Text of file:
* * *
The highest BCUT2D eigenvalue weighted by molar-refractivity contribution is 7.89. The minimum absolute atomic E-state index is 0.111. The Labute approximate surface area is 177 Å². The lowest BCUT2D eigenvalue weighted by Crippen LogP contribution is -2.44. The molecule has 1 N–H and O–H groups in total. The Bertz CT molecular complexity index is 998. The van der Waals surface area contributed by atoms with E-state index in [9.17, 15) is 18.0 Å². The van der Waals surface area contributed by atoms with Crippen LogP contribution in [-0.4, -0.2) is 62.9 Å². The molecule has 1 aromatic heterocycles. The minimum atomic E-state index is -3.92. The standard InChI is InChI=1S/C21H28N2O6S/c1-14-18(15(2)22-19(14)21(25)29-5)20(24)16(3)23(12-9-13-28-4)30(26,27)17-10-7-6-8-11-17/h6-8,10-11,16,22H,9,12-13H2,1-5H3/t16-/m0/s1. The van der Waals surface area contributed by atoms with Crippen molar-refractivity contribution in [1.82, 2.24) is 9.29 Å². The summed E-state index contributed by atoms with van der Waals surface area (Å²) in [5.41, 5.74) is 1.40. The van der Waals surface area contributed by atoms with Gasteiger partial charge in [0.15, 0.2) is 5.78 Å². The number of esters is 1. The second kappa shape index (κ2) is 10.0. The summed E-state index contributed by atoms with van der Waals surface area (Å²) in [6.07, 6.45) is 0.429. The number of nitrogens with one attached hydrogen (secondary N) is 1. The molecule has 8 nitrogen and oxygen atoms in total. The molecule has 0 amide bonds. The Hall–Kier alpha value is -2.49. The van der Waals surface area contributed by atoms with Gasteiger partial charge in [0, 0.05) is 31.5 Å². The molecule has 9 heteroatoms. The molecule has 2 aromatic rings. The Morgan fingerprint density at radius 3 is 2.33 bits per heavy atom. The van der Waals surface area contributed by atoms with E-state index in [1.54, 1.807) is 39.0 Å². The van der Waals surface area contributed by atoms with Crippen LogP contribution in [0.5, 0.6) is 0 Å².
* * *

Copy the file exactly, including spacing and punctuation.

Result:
The highest BCUT2D eigenvalue weighted by molar-refractivity contribution is 7.89. The minimum absolute atomic E-state index is 0.111. The Labute approximate surface area is 177 Å². The lowest BCUT2D eigenvalue weighted by Crippen LogP contribution is -2.44. The molecule has 1 N–H and O–H groups in total. The Bertz CT molecular complexity index is 998. The van der Waals surface area contributed by atoms with E-state index in [9.17, 15) is 18.0 Å². The van der Waals surface area contributed by atoms with Crippen LogP contribution in [-0.4, -0.2) is 62.9 Å². The molecule has 1 aromatic heterocycles. The minimum atomic E-state index is -3.92. The standard InChI is InChI=1S/C21H28N2O6S/c1-14-18(15(2)22-19(14)21(25)29-5)20(24)16(3)23(12-9-13-28-4)30(26,27)17-10-7-6-8-11-17/h6-8,10-11,16,22H,9,12-13H2,1-5H3/t16-/m0/s1. The van der Waals surface area contributed by atoms with Crippen molar-refractivity contribution in [1.82, 2.24) is 9.29 Å². The summed E-state index contributed by atoms with van der Waals surface area (Å²) in [5.41, 5.74) is 1.40. The van der Waals surface area contributed by atoms with Gasteiger partial charge in [0.15, 0.2) is 5.78 Å². The number of esters is 1. The second kappa shape index (κ2) is 10.0. The summed E-state index contributed by atoms with van der Waals surface area (Å²) in [6.07, 6.45) is 0.429. The number of nitrogens with one attached hydrogen (secondary N) is 1. The molecule has 8 nitrogen and oxygen atoms in total. The molecule has 0 amide bonds. The Hall–Kier alpha value is -2.49. The van der Waals surface area contributed by atoms with Gasteiger partial charge in [0, 0.05) is 31.5 Å². The molecule has 9 heteroatoms. The molecule has 2 aromatic rings. The Morgan fingerprint density at radius 3 is 2.33 bits per heavy atom. The van der Waals surface area contributed by atoms with E-state index in [1.54, 1.807) is 39.0 Å². The van der Waals surface area contributed by atoms with Crippen LogP contribution in [0.5, 0.6) is 0 Å².